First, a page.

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PostPosted: Mon Jan 29, 2007 10:02 pm 
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Joined: Mon Jan 22, 2007 3:36 pm
Posts: 58
Location: Hudson Valley, NY
Altho we're still waiting for the results of DD's blood test to see just what's going on (grrr. it's been 10 days...) we've begun planning our spring vacation. Or not. We're scared to go to restaurants, etc. now (I went to Panera last week and ordered safe foods for me and only gave her bits of apple. And wouldn't put her in the high chair. And wipied her hands a LOT!)

So we're trying to figure out whether taking a vacation away from home at this point is feasible. We're looking at the Berkshires area of Massachusetts - possibly to get a suite with a kitchenette or even rent a house, and just do some local sightseeing, hiking, relaxing.

Any tips for being away from home, eating meal after meal in restaurants, or finding safe foods in strange supermarkets? How do you trust that the kitchen or even hotel room is "clean enough"?

Any help or advice would be greatly appreciated. Thanks!

_________________
Kate - born 11*17*2005 - allergic to eggs, dairy, peanuts, tree nuts, sesame, dust mites
Amanda - born 5*31*2008 - dairy sensitivity
Mom - dyshidrotic eczema, teenage-onset allergy to fish, but skin tests are now negative...no oral challenge.


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PostPosted: Mon Jan 29, 2007 11:33 pm 
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Joined: Tue Nov 29, 2005 4:04 pm
Posts: 2044
Location: Gatineau, Quebec
I would take baby steps, and try to control your environment-away-from-home as much as possible. For us, the best vacations have been ones where we had a kitchen at our disposal so that we could control the food. It was more work than what a "normal" vacation would be, but at least we didn't have the stress of restaurants (much - once in the Vancouver area we did go to a restaurant or two). I would rather not have to deal with a reaction while on vacation!

Accidents tend to happen when you move out of your routine, so it's safest to try to keep some things, like the food prep, relatively routine.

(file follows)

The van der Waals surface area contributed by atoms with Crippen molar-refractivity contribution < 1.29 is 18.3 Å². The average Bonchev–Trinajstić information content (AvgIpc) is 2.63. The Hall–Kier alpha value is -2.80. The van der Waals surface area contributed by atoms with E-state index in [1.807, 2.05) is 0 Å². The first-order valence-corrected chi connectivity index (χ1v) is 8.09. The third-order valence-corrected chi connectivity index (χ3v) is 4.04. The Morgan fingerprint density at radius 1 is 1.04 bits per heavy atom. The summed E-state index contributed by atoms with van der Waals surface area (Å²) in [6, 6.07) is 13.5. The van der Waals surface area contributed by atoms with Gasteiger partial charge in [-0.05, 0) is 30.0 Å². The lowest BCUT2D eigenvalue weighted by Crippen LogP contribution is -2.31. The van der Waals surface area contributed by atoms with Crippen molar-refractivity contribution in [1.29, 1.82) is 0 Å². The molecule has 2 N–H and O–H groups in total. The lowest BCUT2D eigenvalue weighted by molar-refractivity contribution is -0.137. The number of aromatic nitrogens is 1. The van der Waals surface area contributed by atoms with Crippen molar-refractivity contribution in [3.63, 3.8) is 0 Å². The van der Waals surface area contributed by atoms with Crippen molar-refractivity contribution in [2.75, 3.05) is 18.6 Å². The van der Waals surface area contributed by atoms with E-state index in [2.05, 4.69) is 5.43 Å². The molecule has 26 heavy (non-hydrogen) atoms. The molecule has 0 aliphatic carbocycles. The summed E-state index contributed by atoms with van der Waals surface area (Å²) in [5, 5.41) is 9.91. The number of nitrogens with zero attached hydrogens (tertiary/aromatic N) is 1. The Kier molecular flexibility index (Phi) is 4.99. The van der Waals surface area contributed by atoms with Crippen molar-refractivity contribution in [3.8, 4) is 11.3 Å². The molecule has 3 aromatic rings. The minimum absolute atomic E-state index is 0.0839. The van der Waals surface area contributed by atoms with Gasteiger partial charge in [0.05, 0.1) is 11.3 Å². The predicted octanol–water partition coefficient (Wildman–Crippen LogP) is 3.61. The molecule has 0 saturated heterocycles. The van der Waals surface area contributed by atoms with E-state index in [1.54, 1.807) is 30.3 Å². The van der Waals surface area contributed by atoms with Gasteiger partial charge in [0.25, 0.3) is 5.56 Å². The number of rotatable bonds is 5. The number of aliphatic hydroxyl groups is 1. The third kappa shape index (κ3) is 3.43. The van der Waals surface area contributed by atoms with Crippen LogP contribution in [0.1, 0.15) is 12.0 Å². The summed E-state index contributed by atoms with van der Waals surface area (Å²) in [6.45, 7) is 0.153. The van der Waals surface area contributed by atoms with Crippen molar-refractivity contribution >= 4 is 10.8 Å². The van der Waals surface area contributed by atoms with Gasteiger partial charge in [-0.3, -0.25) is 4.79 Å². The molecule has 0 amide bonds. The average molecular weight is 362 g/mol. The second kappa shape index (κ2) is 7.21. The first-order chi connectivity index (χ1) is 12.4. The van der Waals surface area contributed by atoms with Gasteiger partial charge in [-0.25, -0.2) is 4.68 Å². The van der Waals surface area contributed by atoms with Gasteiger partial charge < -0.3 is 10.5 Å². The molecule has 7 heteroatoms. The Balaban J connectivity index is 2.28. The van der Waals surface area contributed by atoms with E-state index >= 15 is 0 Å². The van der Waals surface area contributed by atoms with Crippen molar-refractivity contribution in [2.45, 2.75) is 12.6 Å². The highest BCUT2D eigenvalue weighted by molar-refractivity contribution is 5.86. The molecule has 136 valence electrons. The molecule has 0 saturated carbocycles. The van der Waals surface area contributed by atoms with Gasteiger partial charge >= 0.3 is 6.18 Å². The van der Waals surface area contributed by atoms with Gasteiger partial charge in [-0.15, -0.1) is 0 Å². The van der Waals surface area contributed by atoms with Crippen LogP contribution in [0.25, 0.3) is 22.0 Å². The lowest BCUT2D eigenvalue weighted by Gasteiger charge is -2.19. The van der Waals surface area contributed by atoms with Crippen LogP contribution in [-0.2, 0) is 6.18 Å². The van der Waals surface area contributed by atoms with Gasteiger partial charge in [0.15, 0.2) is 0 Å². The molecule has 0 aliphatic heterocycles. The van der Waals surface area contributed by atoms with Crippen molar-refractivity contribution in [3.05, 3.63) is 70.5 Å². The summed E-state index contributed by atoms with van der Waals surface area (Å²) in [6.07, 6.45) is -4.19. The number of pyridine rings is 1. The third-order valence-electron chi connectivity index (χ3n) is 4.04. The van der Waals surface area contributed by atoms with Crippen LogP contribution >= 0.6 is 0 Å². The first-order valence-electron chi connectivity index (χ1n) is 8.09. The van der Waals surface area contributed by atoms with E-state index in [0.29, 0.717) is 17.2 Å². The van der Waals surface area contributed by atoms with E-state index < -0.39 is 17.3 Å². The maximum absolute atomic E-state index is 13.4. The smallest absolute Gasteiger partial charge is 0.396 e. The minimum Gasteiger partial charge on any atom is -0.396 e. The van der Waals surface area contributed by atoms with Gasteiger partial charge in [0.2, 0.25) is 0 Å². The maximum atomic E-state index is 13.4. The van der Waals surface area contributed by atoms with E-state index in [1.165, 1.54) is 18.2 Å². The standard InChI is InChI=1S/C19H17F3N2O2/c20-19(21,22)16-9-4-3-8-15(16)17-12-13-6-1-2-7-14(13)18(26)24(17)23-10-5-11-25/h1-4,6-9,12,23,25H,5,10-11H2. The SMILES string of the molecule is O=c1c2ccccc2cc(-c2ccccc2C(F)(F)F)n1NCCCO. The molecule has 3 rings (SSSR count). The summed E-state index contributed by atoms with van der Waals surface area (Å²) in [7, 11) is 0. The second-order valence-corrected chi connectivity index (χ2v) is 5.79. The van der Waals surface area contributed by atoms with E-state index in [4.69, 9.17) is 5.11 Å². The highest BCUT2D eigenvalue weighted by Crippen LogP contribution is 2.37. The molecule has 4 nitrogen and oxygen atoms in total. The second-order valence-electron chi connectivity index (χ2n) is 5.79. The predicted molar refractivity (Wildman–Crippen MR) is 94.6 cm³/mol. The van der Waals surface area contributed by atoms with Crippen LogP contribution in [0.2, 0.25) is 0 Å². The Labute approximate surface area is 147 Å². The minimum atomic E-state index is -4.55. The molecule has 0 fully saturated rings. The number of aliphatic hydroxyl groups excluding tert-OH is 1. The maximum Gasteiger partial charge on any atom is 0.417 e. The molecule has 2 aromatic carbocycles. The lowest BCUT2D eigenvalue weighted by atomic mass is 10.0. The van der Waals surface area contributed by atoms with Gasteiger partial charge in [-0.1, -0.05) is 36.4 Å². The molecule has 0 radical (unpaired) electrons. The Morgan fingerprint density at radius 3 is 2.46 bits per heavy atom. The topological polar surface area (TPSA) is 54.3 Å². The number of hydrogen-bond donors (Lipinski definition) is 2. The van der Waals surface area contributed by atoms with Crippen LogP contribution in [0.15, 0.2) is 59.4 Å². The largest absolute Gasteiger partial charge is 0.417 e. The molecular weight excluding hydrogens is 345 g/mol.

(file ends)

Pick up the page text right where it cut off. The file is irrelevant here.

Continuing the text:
K.

_________________
Karen, proud Mom of
- DS1 (12 yrs): allergic to cashews, pistachios, Brazil nuts, potatoes, some legumes, some fish, pumpkin seeds; OAS
- DS2 (1o yrs): ana. to dairy, eggs, peanuts; asthma


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PostPosted: Tue Jan 30, 2007 9:32 am 
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Joined: Sun Mar 05, 2006 1:05 pm
Posts: 528
Location: Burlington, Ontario
Renting a place with a kitchenette is now the only way to go for us. We've been to New York City, Montreal and next, we're going to Florida.

_________________
15 year old - asthmatic, allergic to cats, dogs, horses, waiting to be "officially" diagnosed for anaphylaxis
12 year old - asthmatic, allergic to tree pollen and mold, OAS
Husband - Allergic to amoxycillin
Self - Allergic to housework only


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PostPosted: Tue Jan 30, 2007 10:47 am 
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Joined: Thu Dec 21, 2006 5:25 pm
Posts: 83
Location: Orleans, Ontario
Hello Katesmom,

We've also travelled with our little guy who has 11 allergies , we've been to Mexico and San Diego. His diet is extremely limited so we bring alot of his food with us. We travel with a plugin cooler which is great. We bring along rice milk, fruit and veggie juice (to supplement his diet should he need it) his homemade bread, frozen, (the only kind he can eat), bars (there's only one that is safe for him), snacks, (it can be difficult to find safe ones for him out there)ondiments, crackers, and then we buy fruit, veggies, and meat. We essentially pack a lunch for him for wherever we go. We even brought our own dry pasta and pasta sauce and asked chefs to prepare pasta for him! It seems that pasta often contains traces of egg elsewhere! When we were in Mexico the chicken was safe as were the french fries. He essentially ate the same thing for lunch and dinner the whole 14 days. Chicken, fries and 4 ketchups!! He was in heaven!! Alot of places now will have fruit cups or veggie plates that are safe as well as meat that we have prepared specially!

We had no trouble crossing the border with the food. We had a letter from our allergist stating that we needed to bring our own food and we declared that we had the food in our luggage. When we crossed the border, they asked if we were carrying food, we said yes, explained why and they just let us through. They never checked! We also never had trouble getting into places that have a policy of no outside food. We simply said we had a food allergic child and in we went.